Democracy at the beginning of the 21st century has changed considerably. The change is due in no small part to what may be termed the digitization of social interaction. As in so many other areas of daily life, social networks play an increasingly important role in the public representation of politics. It is inarguable that the operation of everyday political offerings and concepts in the world of Web 2.0 is oriented towards exchange, dialog, and transparency. Communication increasingly occurs as direct exchange. This was not so true when the mediated channels of radio, television, and newspapers were the only means of mass communication available. The technological possibilities of the new, unmediated channels of social media have helped to create a public demand for personal involvement in the daily affairs of the processes of democracy. If politics wishes to meet society’s demand, then a certain degree of populism is inevitable. This is because the technical restraints of social media (such as a maximum number of characters in short messages or predetermined forms of signalling agreement) generate certain paths of behavior that all would-be participants of whatever political persuasion must adhere to in order to participate.
If, against this background, the category “Populism” indeed once served as one of the analytical categories that could be used to differentiate between various parties and social movements before the advent of Web 2.0, it is now simply redundant. Whoever participates in social media, especially as a politician, is soon compelled by the technical restrictions to use a populist mode of communication. This is because both social media and populism share an orientation towards escalation, reduction, polarization and simplification of arguments – which is, for example with tweets of a maximum of 280 characters, simply unavoidable. Alongside specifically structured forms of communication that have, in the age of Web 2.0, removed the power of the word “populism” as a distinguishing term, the strategic dimension of populism itself is to perform a kind of self-staging: a marketing of simplified and polarizing concepts in an emotional way while creating consensus not through persuasive argument but through an overwhelming affective inundation.
This also sketches out the whole dilemma with regard to the parties categorized as “right-wing populist” in Europe: a party classified as right-wing populist is fixed in a category – “populist” — that, in its over-generalization, applies to all parties, while at the same time diverting attention from the goals, methods, and content of right-wing parties by overemphasizing the (media-)strategic moment of self-staging. Crucial to these parties’ success, in terms of mass-psychology, is voter self-identification with them. In successful parties, both leadership and base conceive of themselves as getting a raw deal. The successful right-wing parties are, simply put, parties of the average and the mediocre who perceive themselves as outsiders, because they consider themselves to be above average. To this extent, the label “right-wing populist” makes it difficult to effectively engage against these parties. One the one hand, the label has become so common in the media-democracy that it no longer serves as a point of distinction (“populism”); on the other hand, it deflects the actually necessary, content-related question about the parties’ right-wing alignment, and instead works secretly with an undifferentiated notion of the causes of success.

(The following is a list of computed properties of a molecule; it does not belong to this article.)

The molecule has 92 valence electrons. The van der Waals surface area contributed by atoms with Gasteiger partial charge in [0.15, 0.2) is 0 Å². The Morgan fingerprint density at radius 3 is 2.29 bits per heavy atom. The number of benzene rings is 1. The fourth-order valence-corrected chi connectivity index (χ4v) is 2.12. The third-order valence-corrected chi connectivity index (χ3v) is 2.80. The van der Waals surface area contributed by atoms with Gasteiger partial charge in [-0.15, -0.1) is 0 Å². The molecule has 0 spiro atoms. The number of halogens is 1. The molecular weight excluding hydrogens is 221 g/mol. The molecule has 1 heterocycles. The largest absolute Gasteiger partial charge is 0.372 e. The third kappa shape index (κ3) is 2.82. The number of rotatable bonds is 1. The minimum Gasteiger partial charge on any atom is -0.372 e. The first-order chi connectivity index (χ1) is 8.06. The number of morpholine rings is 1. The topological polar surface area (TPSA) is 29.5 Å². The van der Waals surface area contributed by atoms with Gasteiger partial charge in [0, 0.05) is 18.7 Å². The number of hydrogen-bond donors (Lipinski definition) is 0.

I therefore propose that the category “right-wing populism” be reserved exclusively for a description of strategies within right-wing extremism, because it cannot be used to differentiate sharply between meanings and it does not carry a substantial meaning as a category of comparison. This is because every right-wing extremist party acts sometimes in a more, sometimes a less populist way. Right-wing populism is about an inflammatory strategy of choosing topics and their media launch in which the staging and the cult of personality are central, with the goal of being able to connect to established (media)-strategies by picking up current debates and escalating them in a polarizing and polemical fashion. Right-wing populist strategies often avoid explicitly fascist and/or Nazi vocabulary (exceptions to this include the right-wing populist strategies of the FPÖ in Austria and the AfD in Germany). However, in the ideological substance there is no example that could show that right-wing populism is more than simply a strategic option of right-wing extremism, making it a concept that cannot bear the role of a separate political family.
Professor Samuel Salzborn is a Senior Fellow at CARR, and Visiting Professor for Research on Antisemitism at the Technical University Berlin. See his profile here:
© Samuel Salzborn. Views expressed on this website are individual contributors’ and do not necessarily reflect that of the Centre for Analysis of the Radical Right (CARR). We are pleased to share previously unpublished materials with the community under creative commons license 4.0 (Attribution-NoDerivatives)